Eat Only When You’re Hungry is the story of Greg, a overweight, depressed, middle aged accountant, who rents an RV and travels cross country to try and find his missing drug addict son, Greg Jr (GJ). For the entire novel we’re mostly in Greg’s head, flashing back and forth between his RV trip and his earlier marriage to GJ’s mother Marie, past scenes of his son’s gradual decent into addiction, and his present stale marriage to a fellow accountant, Deb. In many ways and more, Greg is just as messed up as his son, GJ: he has an unhappy childhood and in turn is a uncommitted father to his son, a bad husband to his first wife, and is a bad husband to his current wife. He eats junk food constantly to numb his pain, or any kind of reminder of his past failures.

As I mentioned earlier, this is a short book (about 200 pages), but an absolute beast to read. I liked it, but make no mistake–this is some dismal subject matter here. Addiction is always a scary subject, and I certainly applaud Ms. Hunter for exploring it. Booze, love, control, drugs, food, sex–everybody in this story has some kind of craving for something. The words kept me going, though I can’t say that I loved my experience with this book. None of the characters are particularly likeable, and many of the character’s actions are repetitive to the point where you just want to scream “enough already!” Bad choices outweigh good ones, and the cycle of fucking up and coming back again to the same poor choice is, as you come to realize, the language of broken people who don’t realize how broken they really are. It’s also the nature of hunger, which is reflected on multiple levels in this novel–hunger for love, for attention, for a sense of belonging.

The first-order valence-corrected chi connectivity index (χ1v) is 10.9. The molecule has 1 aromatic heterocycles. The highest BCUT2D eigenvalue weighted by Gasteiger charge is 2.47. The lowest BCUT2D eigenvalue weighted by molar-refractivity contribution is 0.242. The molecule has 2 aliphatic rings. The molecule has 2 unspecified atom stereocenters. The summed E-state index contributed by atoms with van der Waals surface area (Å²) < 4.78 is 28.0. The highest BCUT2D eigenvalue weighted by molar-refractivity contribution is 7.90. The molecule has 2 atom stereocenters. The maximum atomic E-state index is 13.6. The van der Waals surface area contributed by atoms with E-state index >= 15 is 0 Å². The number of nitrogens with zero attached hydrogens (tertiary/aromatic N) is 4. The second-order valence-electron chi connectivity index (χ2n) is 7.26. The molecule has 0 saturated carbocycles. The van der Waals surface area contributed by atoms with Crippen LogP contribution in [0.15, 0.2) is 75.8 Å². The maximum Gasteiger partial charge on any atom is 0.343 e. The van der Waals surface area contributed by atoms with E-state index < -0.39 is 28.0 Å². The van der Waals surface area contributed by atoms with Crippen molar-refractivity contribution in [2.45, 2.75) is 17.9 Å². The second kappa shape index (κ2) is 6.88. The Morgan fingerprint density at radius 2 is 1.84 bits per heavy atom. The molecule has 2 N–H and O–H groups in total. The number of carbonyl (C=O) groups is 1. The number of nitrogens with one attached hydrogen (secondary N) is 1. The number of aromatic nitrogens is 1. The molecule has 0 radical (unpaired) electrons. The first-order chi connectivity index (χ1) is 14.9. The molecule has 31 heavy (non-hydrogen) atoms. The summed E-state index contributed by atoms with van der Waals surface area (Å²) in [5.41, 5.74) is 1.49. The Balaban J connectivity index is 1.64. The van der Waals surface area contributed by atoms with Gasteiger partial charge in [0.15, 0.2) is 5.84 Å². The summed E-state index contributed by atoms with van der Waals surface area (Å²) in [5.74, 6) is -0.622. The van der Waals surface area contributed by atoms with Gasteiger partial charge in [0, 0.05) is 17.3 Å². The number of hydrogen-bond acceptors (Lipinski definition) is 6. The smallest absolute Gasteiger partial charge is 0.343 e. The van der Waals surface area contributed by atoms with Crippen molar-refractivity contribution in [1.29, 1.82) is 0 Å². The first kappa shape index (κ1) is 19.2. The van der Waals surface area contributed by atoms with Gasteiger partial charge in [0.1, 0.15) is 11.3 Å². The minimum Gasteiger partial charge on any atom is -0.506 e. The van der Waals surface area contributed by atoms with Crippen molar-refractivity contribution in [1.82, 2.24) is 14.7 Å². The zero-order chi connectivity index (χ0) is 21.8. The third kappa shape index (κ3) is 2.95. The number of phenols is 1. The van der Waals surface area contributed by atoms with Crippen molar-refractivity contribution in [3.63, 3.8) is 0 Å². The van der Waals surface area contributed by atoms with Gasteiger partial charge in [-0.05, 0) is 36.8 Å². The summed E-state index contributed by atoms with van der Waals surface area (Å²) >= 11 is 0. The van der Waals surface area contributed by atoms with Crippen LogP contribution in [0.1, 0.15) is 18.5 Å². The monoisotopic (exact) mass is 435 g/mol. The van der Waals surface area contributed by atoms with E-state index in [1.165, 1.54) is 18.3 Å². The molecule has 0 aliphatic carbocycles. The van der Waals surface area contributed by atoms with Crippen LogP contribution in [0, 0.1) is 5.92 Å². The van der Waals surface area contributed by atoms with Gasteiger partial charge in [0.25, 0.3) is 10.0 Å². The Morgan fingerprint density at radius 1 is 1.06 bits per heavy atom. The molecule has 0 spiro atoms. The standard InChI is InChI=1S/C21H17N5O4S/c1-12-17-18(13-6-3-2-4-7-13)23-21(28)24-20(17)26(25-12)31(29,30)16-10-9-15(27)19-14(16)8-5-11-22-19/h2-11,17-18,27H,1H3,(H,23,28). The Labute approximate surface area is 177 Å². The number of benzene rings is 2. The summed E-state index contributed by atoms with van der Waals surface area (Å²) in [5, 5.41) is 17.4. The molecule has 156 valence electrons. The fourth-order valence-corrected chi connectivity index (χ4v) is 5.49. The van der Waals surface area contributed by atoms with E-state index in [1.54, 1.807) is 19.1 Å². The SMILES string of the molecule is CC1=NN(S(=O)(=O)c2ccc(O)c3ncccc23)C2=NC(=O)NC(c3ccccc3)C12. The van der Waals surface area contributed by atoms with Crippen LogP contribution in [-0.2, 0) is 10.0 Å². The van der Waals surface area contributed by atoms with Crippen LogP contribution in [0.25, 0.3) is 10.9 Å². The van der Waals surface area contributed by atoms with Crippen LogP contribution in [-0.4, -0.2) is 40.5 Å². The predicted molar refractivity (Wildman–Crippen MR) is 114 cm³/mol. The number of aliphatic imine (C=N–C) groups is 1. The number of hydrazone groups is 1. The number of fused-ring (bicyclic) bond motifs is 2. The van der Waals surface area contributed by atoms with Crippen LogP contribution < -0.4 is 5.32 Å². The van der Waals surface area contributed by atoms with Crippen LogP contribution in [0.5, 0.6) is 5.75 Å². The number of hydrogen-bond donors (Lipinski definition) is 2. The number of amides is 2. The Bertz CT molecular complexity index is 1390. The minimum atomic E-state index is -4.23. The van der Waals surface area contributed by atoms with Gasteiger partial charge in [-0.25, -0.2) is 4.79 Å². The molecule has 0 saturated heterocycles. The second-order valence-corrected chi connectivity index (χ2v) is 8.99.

I definitely recommend this book. Great writing, deep insight. A-

Review: Today Will Be Different